Financing for security deposits, real estate agent fees
Another up-and-coming breed of online payment service is geared towards helping renters acquire apartments in the first place.
Historically, some renters have been able to avoid handing over a security deposit by paying a one-time fee for what is essentially an insurance policy. The policy would cover any damages made to an apartment during the renter’s tenancy up to an amount equal to or greater than a typical security deposit.
But renters who use TimePay, which was launched by relocation service Trotter in June, can avoid paying any fee at all. TimePay finances a renter’s real estate agent fees and full security deposit upfront. The renter then pays back the loan at an interest rate in the “higher single digits” over a 12-month period, according to Trotter co-founder Clara Arroyave.
Trotter encourages the real estate agents in its network to present TimePay as a tool that empowers renters to secure their apartment of choice.
If a Trotter-vetted agent and landlord approve a renter, the renter is automatically eligible for TimePay. TimePay ultimately decides whether to make a loan based on an analysis of the renter’s LinkedIn and Facebook profiles.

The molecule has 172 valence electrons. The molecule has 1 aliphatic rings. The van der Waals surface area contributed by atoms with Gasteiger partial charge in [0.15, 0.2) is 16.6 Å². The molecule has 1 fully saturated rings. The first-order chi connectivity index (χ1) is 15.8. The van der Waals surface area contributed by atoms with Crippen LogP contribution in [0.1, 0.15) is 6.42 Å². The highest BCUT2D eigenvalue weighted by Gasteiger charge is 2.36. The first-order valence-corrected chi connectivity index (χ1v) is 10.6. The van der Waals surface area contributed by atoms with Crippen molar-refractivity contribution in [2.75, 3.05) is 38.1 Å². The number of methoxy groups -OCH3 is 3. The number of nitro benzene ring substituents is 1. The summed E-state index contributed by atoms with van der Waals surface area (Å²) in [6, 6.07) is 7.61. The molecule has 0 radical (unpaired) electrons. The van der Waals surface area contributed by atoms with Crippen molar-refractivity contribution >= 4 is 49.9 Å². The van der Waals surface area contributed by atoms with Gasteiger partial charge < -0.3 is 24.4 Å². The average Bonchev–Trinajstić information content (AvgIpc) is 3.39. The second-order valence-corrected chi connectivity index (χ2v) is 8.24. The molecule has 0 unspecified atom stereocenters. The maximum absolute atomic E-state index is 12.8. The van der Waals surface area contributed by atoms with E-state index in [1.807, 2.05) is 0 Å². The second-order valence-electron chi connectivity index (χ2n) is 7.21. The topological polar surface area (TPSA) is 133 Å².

Real estate agents whose clients use TimePay are “free and encouraged to disclose that with the landlord,” but they are not required to disclose, Arroyave said.
Trotter said it expects to eventually offer TimePay to renters who don’t work with its relocation service. RadPad has considered launching a similar service but has no plans to do so in the near future, said RadPad CEO Jonathan Eppers.
Not your average guarantor
TimePay caters to renters who want help with the upfront costs of getting a new rental, but another type of rent payment service is geared towards renters who have cash to spare but still might not be able to qualify for an apartment due to factors like poor credit.
In exchange for a one-time fee worth a little over a month’s rent, LeaseLock will guarantee a renter applicant’s rent through the term of a lease.
Renters must still fork over a security deposit to a landlord. LeaseLock tells landlords it “guarantees your leases so you can approve conditional applicants without risk.”